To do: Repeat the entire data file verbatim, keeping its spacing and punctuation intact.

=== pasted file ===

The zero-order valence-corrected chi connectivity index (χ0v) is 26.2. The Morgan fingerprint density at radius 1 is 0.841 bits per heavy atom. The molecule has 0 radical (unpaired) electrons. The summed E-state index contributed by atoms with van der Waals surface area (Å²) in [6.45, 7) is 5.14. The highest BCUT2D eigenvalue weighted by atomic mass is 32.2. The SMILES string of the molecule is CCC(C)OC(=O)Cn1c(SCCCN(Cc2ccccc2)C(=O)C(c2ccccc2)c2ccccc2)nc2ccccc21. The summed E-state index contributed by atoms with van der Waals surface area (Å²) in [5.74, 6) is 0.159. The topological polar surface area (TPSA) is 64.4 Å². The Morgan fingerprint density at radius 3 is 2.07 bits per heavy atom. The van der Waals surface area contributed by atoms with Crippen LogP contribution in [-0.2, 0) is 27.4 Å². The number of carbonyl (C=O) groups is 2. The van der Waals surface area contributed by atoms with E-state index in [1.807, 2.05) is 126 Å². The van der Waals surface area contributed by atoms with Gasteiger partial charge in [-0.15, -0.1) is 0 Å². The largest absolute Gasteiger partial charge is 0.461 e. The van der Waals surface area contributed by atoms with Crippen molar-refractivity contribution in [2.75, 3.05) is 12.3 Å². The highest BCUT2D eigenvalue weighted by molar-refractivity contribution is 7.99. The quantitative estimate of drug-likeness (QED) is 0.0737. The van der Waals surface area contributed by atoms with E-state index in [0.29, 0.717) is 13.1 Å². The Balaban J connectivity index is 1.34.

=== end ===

The zero-order valence-corrected chi connectivity index (χ0v) is 26.2. The Morgan fingerprint density at radius 1 is 0.841 bits per heavy atom. The molecule has 0 radical (unpaired) electrons. The summed E-state index contributed by atoms with van der Waals surface area (Å²) in [6.45, 7) is 5.14. The highest BCUT2D eigenvalue weighted by atomic mass is 32.2. The SMILES string of the molecule is CCC(C)OC(=O)Cn1c(SCCCN(Cc2ccccc2)C(=O)C(c2ccccc2)c2ccccc2)nc2ccccc21. The summed E-state index contributed by atoms with van der Waals surface area (Å²) in [5.74, 6) is 0.159. The topological polar surface area (TPSA) is 64.4 Å². The Morgan fingerprint density at radius 3 is 2.07 bits per heavy atom. The van der Waals surface area contributed by atoms with Crippen LogP contribution in [-0.2, 0) is 27.4 Å². The number of carbonyl (C=O) groups is 2. The van der Waals surface area contributed by atoms with E-state index in [1.807, 2.05) is 126 Å². The van der Waals surface area contributed by atoms with Gasteiger partial charge in [-0.15, -0.1) is 0 Å². The largest absolute Gasteiger partial charge is 0.461 e. The van der Waals surface area contributed by atoms with Crippen molar-refractivity contribution in [2.75, 3.05) is 12.3 Å². The highest BCUT2D eigenvalue weighted by molar-refractivity contribution is 7.99. The quantitative estimate of drug-likeness (QED) is 0.0737. The van der Waals surface area contributed by atoms with E-state index in [0.29, 0.717) is 13.1 Å². The Balaban J connectivity index is 1.34.